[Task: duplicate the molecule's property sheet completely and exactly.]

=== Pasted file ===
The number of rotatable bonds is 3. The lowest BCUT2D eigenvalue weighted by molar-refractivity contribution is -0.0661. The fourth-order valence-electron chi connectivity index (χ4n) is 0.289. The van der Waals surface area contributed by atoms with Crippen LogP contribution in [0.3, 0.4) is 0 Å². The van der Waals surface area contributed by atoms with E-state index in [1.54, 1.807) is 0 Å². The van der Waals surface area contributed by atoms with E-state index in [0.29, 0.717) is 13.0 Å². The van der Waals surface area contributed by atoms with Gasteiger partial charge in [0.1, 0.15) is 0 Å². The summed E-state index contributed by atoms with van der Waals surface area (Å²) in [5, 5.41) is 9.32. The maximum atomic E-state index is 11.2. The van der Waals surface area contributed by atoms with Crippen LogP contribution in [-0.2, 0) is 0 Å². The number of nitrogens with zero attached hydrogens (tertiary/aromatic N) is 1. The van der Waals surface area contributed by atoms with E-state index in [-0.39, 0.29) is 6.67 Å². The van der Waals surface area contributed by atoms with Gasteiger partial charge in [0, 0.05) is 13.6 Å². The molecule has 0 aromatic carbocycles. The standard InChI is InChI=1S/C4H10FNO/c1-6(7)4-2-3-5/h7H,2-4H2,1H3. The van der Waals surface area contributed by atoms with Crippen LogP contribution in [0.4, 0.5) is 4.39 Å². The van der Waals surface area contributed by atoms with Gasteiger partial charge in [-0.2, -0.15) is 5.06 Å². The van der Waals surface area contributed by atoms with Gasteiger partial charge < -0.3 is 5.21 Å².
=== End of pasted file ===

The number of rotatable bonds is 3. The lowest BCUT2D eigenvalue weighted by molar-refractivity contribution is -0.0661. The fourth-order valence-electron chi connectivity index (χ4n) is 0.289. The van der Waals surface area contributed by atoms with Crippen LogP contribution in [0.3, 0.4) is 0 Å². The van der Waals surface area contributed by atoms with E-state index in [1.54, 1.807) is 0 Å². The van der Waals surface area contributed by atoms with E-state index in [0.29, 0.717) is 13.0 Å². The van der Waals surface area contributed by atoms with Gasteiger partial charge in [0.1, 0.15) is 0 Å². The summed E-state index contributed by atoms with van der Waals surface area (Å²) in [5, 5.41) is 9.32. The maximum atomic E-state index is 11.2. The van der Waals surface area contributed by atoms with Crippen LogP contribution in [-0.2, 0) is 0 Å². The number of nitrogens with zero attached hydrogens (tertiary/aromatic N) is 1. The van der Waals surface area contributed by atoms with E-state index in [-0.39, 0.29) is 6.67 Å². The van der Waals surface area contributed by atoms with Gasteiger partial charge in [0, 0.05) is 13.6 Å². The molecule has 0 aromatic carbocycles. The standard InChI is InChI=1S/C4H10FNO/c1-6(7)4-2-3-5/h7H,2-4H2,1H3. The van der Waals surface area contributed by atoms with Crippen LogP contribution in [0.4, 0.5) is 4.39 Å². The van der Waals surface area contributed by atoms with Gasteiger partial charge in [-0.2, -0.15) is 5.06 Å². The van der Waals surface area contributed by atoms with Gasteiger partial charge < -0.3 is 5.21 Å².